After exercise, it starts. The body begins the process of recovery, adapting and preparing for the next challenge.
There are two basic types of recovery. The first is the restoration of fuel supplies--the carbohydrates and fats that supply energy to the working muscle.
The second is adaptation, in which the structure and metabolic processes of the muscles are rebuilt and reinforced to be stronger and more efficient.
Different types of exercise will stimulate different types of adaptation. After a bout of endurance exercise, there is an increase in enzymes and structures for fat metabolism and better fatigue resistance.
After resistance training, there is an increase in strength and size of muscle fibers. Sprint training stimulates both. Enzymes and muscle fibers are made of protein.
Adaptation depends on an increase in protein synthesis--the making of new proteins. How much protein synthesis occurs after exercise depends on the balance between the breakdown and the building of proteins.
While hormones such as testosterone and growth hormone are released to support and enhance this process, this balance ultimately depends on nutrition.
To maximize athletic performance, the goal is to create an environment in your body between exercise sessions that minimizes the breakdown of protein and maximizes protein synthesis. This principle is also true for seniors embarking on a strength-training program.
Protein breakdown is the predominant process under stressful conditions like exercise--stress and fasting activates the release of cortisol, a catabolic hormone released to combat inflammation and break down proteins to amino acids that can be used for energy.
When cortisol is allowed to remain elevated after exercise, protein breakdown continues.
A common mistake among athletes is to refrain from eating after exercise either because they think that fat burning will continue at a higher rate or because their appetite is depressed.
It is better to eat and drink immediately after exercise, especially after prolonged or high-intensity workouts.
Sport drinks or foods that deliver high glycemic carbohydrates will stimulate an insulin response from the pancreas. Insulin counteracts cortisol and minimizes protein breakdown.
The combination of insulin and carbohydrate also increases glycogen storage in the muscle, which improves intensity and quality of subsequent training sessions. Consistent, high-quality training is how you get better.
In spite of the natural increase in testosterone and growth hormone after exercise, protein synthesis remains low. All the essential amino acids must be present in the muscle in order for proteins to be made.
After exercise, however, the limited availability of amino acids and energy will limit protein synthesis. A recent study found that addition of just 10 grams of protein to the post-exercise carbohydrate resulted in a net increase of protein uptake.
Take in about 20 grams of protein for an optimal response. You can easily accomplish this with a scoop of whey powder added to your post-exercise sports drink or smoothie.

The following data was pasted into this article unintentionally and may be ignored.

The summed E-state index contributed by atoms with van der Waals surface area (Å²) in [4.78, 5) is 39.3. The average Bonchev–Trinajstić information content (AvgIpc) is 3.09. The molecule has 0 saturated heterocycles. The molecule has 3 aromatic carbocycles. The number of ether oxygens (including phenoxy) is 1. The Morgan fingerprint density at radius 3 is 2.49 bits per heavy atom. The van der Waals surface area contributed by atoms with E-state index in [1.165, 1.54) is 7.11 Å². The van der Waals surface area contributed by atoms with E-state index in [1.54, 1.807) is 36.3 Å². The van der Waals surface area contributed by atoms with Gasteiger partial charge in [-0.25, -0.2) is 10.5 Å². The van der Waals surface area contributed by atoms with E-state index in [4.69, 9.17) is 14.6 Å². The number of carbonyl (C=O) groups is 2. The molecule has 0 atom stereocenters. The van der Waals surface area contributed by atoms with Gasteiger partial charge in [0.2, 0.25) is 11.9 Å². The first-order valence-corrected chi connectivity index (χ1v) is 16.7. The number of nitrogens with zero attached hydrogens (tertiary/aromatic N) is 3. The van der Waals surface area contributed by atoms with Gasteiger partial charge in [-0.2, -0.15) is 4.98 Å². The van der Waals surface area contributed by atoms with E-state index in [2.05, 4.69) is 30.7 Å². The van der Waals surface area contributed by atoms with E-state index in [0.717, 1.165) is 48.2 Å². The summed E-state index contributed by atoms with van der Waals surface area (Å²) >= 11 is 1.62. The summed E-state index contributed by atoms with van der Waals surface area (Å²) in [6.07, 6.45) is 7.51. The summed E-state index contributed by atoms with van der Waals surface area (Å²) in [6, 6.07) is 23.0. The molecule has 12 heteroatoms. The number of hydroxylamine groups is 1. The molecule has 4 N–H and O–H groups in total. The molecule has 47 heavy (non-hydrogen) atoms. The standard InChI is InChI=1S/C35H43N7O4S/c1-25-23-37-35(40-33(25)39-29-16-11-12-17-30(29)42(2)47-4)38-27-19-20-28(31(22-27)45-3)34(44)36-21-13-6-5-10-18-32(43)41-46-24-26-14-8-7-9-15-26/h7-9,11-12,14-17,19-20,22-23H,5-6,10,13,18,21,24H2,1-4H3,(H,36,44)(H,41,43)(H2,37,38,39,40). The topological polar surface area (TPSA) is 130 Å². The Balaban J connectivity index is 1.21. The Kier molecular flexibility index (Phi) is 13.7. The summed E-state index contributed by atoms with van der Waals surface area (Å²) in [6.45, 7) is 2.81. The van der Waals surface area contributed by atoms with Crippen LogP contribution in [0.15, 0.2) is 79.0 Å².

Unfortunately, beer is not a good source of carbohydrate. Alcohol taken after exercise depresses testosterone secretion in men.
The amino acid glutamine also mitigates the catabolic effects of cortisol. In addition, glutamine is a potent stimulator of protein synthesis by increasing the pool of amino acids and encouraging hydration of the muscle cells.
High glutamine concentrations exert an osmotic effect, pulling water into the cell. Hydration is a powerful anabolic signal. Glutamine also stimulates testosterone and growth hormone secretion. Addition of 2 to 4 grams of glutamine to the post-exercise carbohydrate and protein cocktail will enhance recovery and lead to better training sessions.
Attention to nutrition must continue well past the immediate post-exercise period. Four hours after a bout of strength training, protein synthesis will be increased by 50 percent. After 24 hours, it is elevated by 109%. It doesn't return to baseline until 36 to 48 hours later. Undernutrition will limit this process.
If the amino acids, vitamin, minerals and other building blocks aren't there when they're needed, the building stops. The result is sub-par adaptation to training.
Pay attention to your nutrition and hydration. Eat regularly spaced, balanced meals that deliver both high-quality protein and carbohydrate and are packed with vitamins and minerals. Maintain hydration by drinking at least 2 quarts of fluid per day.
How much daily protein a person needs depends on their training program. A weightlifter or body builder or an athlete that is still growing may need as much as 1 gram of protein per pound of body weight.
A runner, bicyclist, swimmer or soccer player would do well with 0.75 grams per pound. If the athlete is overweight, calculate protein needs based on goal body weight.
Most of the protein should be supplied by high-quality, whole food sources such as milk, beef, fish, chicken, tofu or beans. Whole foods also supply essential nutrients necessary for basic health, sports performance and optimal utilization of protein.
When you leave the gym or playing field, get off your bike, out of the pool or off your feet, you're not done. The nutrition that happens between training sessions will determine how well you do.
Deborah Shulman, Ph.D. is a physiologist specializing in nutrition and sports performance. She works with all levels and types of athletes. For information on her and available programs, visit www.BodyScience.us or contact her at email@example.com.